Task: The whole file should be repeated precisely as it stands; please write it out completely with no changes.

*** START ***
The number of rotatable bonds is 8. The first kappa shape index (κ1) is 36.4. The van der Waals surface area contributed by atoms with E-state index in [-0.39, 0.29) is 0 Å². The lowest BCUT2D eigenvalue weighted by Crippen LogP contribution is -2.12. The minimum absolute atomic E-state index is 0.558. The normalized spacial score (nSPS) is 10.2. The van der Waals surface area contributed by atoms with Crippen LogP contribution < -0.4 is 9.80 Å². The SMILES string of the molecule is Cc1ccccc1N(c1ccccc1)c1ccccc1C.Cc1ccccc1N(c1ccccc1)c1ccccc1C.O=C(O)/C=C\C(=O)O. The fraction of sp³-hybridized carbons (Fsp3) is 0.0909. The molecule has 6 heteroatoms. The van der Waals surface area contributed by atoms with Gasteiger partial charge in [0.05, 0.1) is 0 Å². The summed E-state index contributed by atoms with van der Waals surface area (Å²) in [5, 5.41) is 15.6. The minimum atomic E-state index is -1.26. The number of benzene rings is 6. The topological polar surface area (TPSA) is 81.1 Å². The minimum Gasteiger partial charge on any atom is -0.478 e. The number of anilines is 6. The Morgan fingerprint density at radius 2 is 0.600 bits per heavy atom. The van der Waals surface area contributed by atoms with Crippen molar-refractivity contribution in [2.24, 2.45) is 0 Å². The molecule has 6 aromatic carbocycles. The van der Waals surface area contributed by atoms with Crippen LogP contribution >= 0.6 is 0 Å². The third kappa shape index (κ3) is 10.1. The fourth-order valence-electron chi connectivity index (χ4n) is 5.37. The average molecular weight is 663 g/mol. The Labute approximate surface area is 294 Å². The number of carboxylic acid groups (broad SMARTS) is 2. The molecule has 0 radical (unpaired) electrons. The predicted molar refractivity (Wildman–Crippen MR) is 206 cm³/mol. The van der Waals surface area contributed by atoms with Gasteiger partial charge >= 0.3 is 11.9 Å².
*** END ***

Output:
The number of rotatable bonds is 8. The first kappa shape index (κ1) is 36.4. The van der Waals surface area contributed by atoms with E-state index in [-0.39, 0.29) is 0 Å². The lowest BCUT2D eigenvalue weighted by Crippen LogP contribution is -2.12. The minimum absolute atomic E-state index is 0.558. The normalized spacial score (nSPS) is 10.2. The van der Waals surface area contributed by atoms with Crippen LogP contribution < -0.4 is 9.80 Å². The SMILES string of the molecule is Cc1ccccc1N(c1ccccc1)c1ccccc1C.Cc1ccccc1N(c1ccccc1)c1ccccc1C.O=C(O)/C=C\C(=O)O. The fraction of sp³-hybridized carbons (Fsp3) is 0.0909. The molecule has 6 heteroatoms. The van der Waals surface area contributed by atoms with Gasteiger partial charge in [0.05, 0.1) is 0 Å². The summed E-state index contributed by atoms with van der Waals surface area (Å²) in [5, 5.41) is 15.6. The minimum atomic E-state index is -1.26. The number of benzene rings is 6. The topological polar surface area (TPSA) is 81.1 Å². The minimum Gasteiger partial charge on any atom is -0.478 e. The number of anilines is 6. The Morgan fingerprint density at radius 2 is 0.600 bits per heavy atom. The van der Waals surface area contributed by atoms with Crippen molar-refractivity contribution in [2.24, 2.45) is 0 Å². The molecule has 6 aromatic carbocycles. The van der Waals surface area contributed by atoms with Crippen LogP contribution >= 0.6 is 0 Å². The third kappa shape index (κ3) is 10.1. The fourth-order valence-electron chi connectivity index (χ4n) is 5.37. The average molecular weight is 663 g/mol. The Labute approximate surface area is 294 Å². The number of carboxylic acid groups (broad SMARTS) is 2. The molecule has 0 radical (unpaired) electrons. The predicted molar refractivity (Wildman–Crippen MR) is 206 cm³/mol. The van der Waals surface area contributed by atoms with Gasteiger partial charge >= 0.3 is 11.9 Å².